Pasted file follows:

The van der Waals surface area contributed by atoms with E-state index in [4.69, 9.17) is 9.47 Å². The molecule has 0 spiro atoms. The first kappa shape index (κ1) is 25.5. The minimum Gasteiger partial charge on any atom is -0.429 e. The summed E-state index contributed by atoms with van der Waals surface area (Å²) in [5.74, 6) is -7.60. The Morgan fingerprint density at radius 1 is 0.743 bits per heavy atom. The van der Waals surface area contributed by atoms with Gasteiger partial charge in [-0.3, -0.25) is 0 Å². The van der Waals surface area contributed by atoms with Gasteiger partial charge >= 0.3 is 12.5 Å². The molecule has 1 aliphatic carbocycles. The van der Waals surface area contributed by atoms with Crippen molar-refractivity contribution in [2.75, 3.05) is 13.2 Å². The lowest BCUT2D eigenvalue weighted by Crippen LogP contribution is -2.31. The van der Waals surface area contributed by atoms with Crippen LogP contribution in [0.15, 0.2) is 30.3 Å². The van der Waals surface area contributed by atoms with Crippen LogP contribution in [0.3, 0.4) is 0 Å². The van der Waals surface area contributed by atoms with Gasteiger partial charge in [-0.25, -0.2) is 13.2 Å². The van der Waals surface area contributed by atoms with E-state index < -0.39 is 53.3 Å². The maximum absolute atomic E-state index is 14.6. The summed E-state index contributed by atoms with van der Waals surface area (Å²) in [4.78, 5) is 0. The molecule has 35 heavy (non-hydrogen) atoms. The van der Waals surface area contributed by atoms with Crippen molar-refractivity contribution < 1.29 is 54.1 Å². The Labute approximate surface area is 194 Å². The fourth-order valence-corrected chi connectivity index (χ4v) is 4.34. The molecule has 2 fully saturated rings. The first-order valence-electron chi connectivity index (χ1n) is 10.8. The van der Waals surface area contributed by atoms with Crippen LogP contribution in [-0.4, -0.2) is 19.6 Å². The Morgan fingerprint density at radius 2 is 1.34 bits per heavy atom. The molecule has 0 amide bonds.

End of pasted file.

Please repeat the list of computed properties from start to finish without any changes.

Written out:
The van der Waals surface area contributed by atoms with E-state index in [4.69, 9.17) is 9.47 Å². The molecule has 0 spiro atoms. The first kappa shape index (κ1) is 25.5. The minimum Gasteiger partial charge on any atom is -0.429 e. The summed E-state index contributed by atoms with van der Waals surface area (Å²) in [5.74, 6) is -7.60. The Morgan fingerprint density at radius 1 is 0.743 bits per heavy atom. The van der Waals surface area contributed by atoms with Gasteiger partial charge in [-0.3, -0.25) is 0 Å². The van der Waals surface area contributed by atoms with Gasteiger partial charge >= 0.3 is 12.5 Å². The molecule has 1 aliphatic carbocycles. The van der Waals surface area contributed by atoms with Crippen molar-refractivity contribution in [2.75, 3.05) is 13.2 Å². The lowest BCUT2D eigenvalue weighted by Crippen LogP contribution is -2.31. The van der Waals surface area contributed by atoms with Crippen LogP contribution in [0.15, 0.2) is 30.3 Å². The van der Waals surface area contributed by atoms with Crippen LogP contribution in [0.3, 0.4) is 0 Å². The van der Waals surface area contributed by atoms with Gasteiger partial charge in [-0.25, -0.2) is 13.2 Å². The van der Waals surface area contributed by atoms with E-state index < -0.39 is 53.3 Å². The maximum absolute atomic E-state index is 14.6. The summed E-state index contributed by atoms with van der Waals surface area (Å²) in [4.78, 5) is 0. The molecule has 35 heavy (non-hydrogen) atoms. The van der Waals surface area contributed by atoms with Crippen molar-refractivity contribution < 1.29 is 54.1 Å². The Labute approximate surface area is 194 Å². The fourth-order valence-corrected chi connectivity index (χ4v) is 4.34. The molecule has 2 fully saturated rings. The first-order valence-electron chi connectivity index (χ1n) is 10.8. The van der Waals surface area contributed by atoms with Crippen LogP contribution in [-0.4, -0.2) is 19.6 Å². The Morgan fingerprint density at radius 2 is 1.34 bits per heavy atom. The molecule has 0 amide bonds.